Remember your password with a poem

Another day, another massive data leak. Someone with bad intentions now has access to one or more of your online accounts. You should change your password. Why not make this perennial inconvenience of modern life an opportunity for committing a few edifying lines of verse to memory?

Rote memorization isn’t often taught in school anymore. It got a bad rap because it seemed to make children into parrots, not thinkers. But if you’ve ever heard someone recite entire poems or passages from literature, and tried to recall something you still carry in your head from your school days, you probably felt a touch of envy. Those with a ready command of Shakespeare or Whitman wouldn’t trade it for the hours spent in acquisition; nor would those who suffered through piano lessons practicing scales lose the Chopin and Brahms that live on in their fingers. Decades later, it seems only that which is drummed into us with repetition remains.

Why poetry? Memorization and recitation of beautiful verse puts complex vocabulary and rhythmic patterns at one’s mental fingertips. Cultivating one’s memory has other benefits. There’s an argument that to think critically and make connections, you need to hold knowledge in your head. You lose something by offloading your memory to Google.

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How it works: Take a few lines of poetry and type only the first letters. Add a number and symbol of your choice at the end, followed by the first three letters of the service you’re using that password for. That way, if (or rather, when) your password from one account is compromised, the execrable hacker won’t be able to use the same password on other accounts.

 

Examples

Poetry in translation is tricky. For one thing, they are the translator’s words, not the poet’s. For another, famous works have many translations; if you need to look up the passage again, you might forget which translation you used. But if you want to roll the dice, why not start at the beginning? Here are the first lines of The Illiad, Robert Fagles translation:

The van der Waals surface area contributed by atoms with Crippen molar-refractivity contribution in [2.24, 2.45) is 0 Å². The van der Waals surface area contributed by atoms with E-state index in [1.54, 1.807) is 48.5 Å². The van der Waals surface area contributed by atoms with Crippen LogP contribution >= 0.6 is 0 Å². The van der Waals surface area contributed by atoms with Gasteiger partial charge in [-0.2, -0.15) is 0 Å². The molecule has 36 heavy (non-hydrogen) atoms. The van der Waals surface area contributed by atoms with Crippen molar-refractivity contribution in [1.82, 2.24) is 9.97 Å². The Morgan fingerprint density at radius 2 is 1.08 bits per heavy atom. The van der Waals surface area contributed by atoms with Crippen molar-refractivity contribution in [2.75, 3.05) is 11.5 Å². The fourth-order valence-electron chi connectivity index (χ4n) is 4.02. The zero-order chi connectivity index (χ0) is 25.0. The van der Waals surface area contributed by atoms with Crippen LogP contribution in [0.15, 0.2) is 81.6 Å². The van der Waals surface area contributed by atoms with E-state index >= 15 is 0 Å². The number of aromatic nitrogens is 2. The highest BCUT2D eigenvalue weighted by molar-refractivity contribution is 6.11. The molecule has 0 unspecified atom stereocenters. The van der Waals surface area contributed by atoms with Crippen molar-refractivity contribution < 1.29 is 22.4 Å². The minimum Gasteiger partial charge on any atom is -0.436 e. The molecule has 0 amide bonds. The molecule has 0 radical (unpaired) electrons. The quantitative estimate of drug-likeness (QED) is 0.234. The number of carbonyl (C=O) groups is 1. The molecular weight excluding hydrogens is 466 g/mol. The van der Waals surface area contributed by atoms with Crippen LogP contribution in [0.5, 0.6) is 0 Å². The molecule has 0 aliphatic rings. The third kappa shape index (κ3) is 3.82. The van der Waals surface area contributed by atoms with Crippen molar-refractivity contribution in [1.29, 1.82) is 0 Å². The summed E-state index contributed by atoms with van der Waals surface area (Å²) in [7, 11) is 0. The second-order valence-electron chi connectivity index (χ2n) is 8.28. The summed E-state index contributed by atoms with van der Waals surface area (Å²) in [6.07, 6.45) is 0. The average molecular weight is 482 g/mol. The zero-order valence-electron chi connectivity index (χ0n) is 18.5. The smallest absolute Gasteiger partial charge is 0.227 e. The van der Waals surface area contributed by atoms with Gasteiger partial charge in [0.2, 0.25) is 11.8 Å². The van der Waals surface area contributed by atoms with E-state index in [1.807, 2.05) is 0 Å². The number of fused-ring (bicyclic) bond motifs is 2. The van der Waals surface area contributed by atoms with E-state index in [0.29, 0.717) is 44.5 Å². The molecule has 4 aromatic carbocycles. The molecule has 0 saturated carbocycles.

Rage – Goddess, sing the rage of Peleus’ son Achilles,

murderous, doomed, that cost the Achaeans countless losses

Most services today require a capital letter, number and symbol. In poetry, capitalization is no problem (unless you pick E.E. Cummings). To satisfy the number and symbol requirement, pick whatever you want, just be consistent. Applying the keyboard’s first letter and its accompanying symbol, and the first three letters of a common local account name (“Cen” for Central Hudson), you get:

RGstroPsAmdtctAcl!1Cen

According to howsecureismypassword.com, that would take a computer 252 sextillion years to crack. Not bad!

 

Another famous translation, and a work of poetry in its own right, is the King James Bible. An appropriate verse might be:

Ask, and it shall be given you; seek, and ye shall find; knock, and it shall be opened unto you:

Which looks like this:

Aaisbgysaysfkaisbouy!1Cen

 

Switching over to English, there’s Shakespeare:

We are such stuff

As dreams are made on, and our little life

Is rounded with a sleep

WassAdamoaollIrwas!1Cen

Alas, poor Yorick! I knew him, Horatio: a fellow

of infinite jest, of most excellent fancy

ApYIkhHaFoijomef!1Cen

 

Rhythmic sing-song lines are most conducive to memory; they make it less likely that you’ll leave a word out, even a small one.

Tennyson’s Charge of the Light Brigade:

Theirs not to make reply,

Theirs not to reason why,

Theirs but to do and die.

TntmrTntrwTbtdad!1Cen

 

Pope’s Essay on Criticism:

Good nature and good sense must ever join;

To err is human, to forgive, divine.

GnagsmejTeihtfd!1Cen

 

Frost’s Stopping by Woods on a Snowy Evening:

Whose woods these are I think I know.

His house is in the village though

WwtaItIkHhiitvt!1Cen

 

We could go on. And given how frequent data breaches are, we may need to!

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